Tuesday for Europe, with appropriate comments by Norah and Callum; and a
Christmas ball that was going to be given for charity.
"Aileen'll be wantin' to go to that," commented Mrs. Butler.
"I'm going, you bet," put in Norah.
"Who's going to take by Theodore Dreiser 33 страница you?" asked Callum.
"That's my affair, mister," she replied, smartly.
The meal was over, and Mrs. Butler strolled up to Aileen's room to see
why she had not come down to dinner. Butler entered his den, wishing so
much that he could take his wife into his confidence concerning all that
was worrying him. On his desk, as he sat down and turned up the light,
he saw the note. He recognized Aileen's handwriting at once. What could
she mean by writing him? A sense of the untoward came to him, and
he tore it open slowly, and, putting on his by Theodore Dreiser 33 страница glasses, contemplated it
So Aileen was gone. The old man stared at each word as if it had been
written in fire. She said she had not gone with Cowperwood. It was
possible, just the same, that he had run away from Philadelphia and
taken her with him. This was the last straw. This ended it. Aileen
lured away from home--to where--to what? Butler could scarcely believe,
though, that Cowperwood had tempted her to do this. He had too much at
stake; it would involve his own and Butler's families. The papers would
be certain to get it quickly. He by Theodore Dreiser 33 страница got up, crumpling the paper in his
hand, and turned about at a noise. His wife was coming in. He pulled
himself together and shoved the letter in his pocket.
"Aileen's not in her room," she said, curiously. "She didn't say
anything to you about going out, did she?"
"No," he replied, truthfully, wondering how soon he should have to tell
"That's odd," observed Mrs. Butler, doubtfully. "She must have gone out
after somethin'. It's a wonder she wouldn't tell somebody."
Butler gave no sign. He dared not. "She'll be back," he said, more in
order to by Theodore Dreiser 33 страница gain time than anything else. He was sorry to have to pretend.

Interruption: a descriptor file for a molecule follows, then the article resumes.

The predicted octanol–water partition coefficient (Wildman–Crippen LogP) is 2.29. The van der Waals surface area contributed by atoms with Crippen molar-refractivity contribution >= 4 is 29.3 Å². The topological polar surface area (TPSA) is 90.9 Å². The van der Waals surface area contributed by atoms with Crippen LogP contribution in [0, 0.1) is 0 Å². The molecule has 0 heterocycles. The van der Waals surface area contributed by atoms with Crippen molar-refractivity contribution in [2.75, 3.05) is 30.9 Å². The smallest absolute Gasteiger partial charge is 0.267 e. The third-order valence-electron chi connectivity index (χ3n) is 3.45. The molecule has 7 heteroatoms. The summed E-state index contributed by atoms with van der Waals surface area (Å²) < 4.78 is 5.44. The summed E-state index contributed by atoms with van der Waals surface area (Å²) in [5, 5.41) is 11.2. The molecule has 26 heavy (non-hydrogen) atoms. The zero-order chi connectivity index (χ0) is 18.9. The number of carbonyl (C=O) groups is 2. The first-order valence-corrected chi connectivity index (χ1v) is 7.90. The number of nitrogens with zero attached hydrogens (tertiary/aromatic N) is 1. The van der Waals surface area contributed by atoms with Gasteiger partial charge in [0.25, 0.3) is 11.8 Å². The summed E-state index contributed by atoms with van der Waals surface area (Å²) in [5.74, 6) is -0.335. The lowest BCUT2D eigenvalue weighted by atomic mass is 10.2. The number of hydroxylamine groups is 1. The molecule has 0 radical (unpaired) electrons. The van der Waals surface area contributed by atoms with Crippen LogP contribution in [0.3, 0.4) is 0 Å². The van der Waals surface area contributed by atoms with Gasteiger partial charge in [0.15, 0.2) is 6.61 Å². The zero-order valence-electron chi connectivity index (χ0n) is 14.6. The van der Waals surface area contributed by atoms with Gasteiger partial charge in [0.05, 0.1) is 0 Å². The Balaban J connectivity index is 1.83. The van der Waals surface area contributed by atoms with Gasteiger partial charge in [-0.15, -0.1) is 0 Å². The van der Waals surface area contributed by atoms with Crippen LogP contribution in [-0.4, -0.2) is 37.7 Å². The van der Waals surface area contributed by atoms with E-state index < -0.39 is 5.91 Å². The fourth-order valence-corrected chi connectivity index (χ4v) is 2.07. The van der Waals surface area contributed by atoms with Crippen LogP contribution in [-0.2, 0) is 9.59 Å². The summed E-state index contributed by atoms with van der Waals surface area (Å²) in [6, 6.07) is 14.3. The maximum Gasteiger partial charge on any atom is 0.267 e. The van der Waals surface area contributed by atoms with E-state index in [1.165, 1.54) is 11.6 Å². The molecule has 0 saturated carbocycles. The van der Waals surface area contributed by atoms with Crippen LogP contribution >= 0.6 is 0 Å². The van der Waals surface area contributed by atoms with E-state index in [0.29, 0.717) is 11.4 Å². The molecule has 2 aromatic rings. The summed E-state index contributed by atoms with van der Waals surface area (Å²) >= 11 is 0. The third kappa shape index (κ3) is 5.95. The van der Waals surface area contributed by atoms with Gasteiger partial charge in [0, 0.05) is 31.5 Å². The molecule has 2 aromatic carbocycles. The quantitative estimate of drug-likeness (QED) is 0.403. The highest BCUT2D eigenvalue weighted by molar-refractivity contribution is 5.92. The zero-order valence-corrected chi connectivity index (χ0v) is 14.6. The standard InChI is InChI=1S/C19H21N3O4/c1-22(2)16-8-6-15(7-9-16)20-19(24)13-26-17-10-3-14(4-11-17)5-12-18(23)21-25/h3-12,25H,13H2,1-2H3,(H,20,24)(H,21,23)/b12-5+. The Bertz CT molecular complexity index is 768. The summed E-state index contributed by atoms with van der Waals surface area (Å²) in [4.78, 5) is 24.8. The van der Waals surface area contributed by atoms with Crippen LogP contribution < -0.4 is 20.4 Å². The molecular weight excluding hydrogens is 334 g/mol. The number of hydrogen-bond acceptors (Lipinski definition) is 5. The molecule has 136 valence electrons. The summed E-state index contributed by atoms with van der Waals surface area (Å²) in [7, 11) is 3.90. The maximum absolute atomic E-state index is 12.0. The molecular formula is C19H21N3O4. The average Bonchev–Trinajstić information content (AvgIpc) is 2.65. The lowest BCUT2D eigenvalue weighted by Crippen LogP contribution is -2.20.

Mrs. Butler went out, and he closed the door. Then he took out
the letter and read it again. The girl was crazy. She was doing an
absolutely wild, inhuman, senseless thing. Where could she go, except
to Cowperwood? She was on the verge of a public scandal, and this would
produce it. There was just one thing to do as far as he could see.
Cowperwood, if he were still in Philadelphia, would know. He would go to
him--threaten, cajole, actually destroy him, if necessary. Aileen must
come back. She need not go by Theodore Dreiser 33 страница to Europe, perhaps, but she must come back
and behave herself at least until Cowperwood could legitimately marry
her. That was all he could expect now. She would have to wait, and some
day perhaps he could bring himself to accept her wretched proposition.
Horrible thought! It would kill her mother, disgrace her sister. He got
up, took down his hat, put on his overcoat, and started out.
Arriving at the Cowperwood home he was shown into the reception-room.
Cowperwood at the time was in his den looking over some private papers.
When the name of Butler was announced he by Theodore Dreiser 33 страница immediately went down-stairs.
It was characteristic of the man that the announcement of Butler's
presence created no stir in him whatsoever. So Butler had come. That
meant, of course, that Aileen had gone. Now for a battle, not of words,
but of weights of personalities. He felt himself to be intellectually,
socially, and in every other way the more powerful man of the two. That
spiritual content of him which we call life hardened to the texture of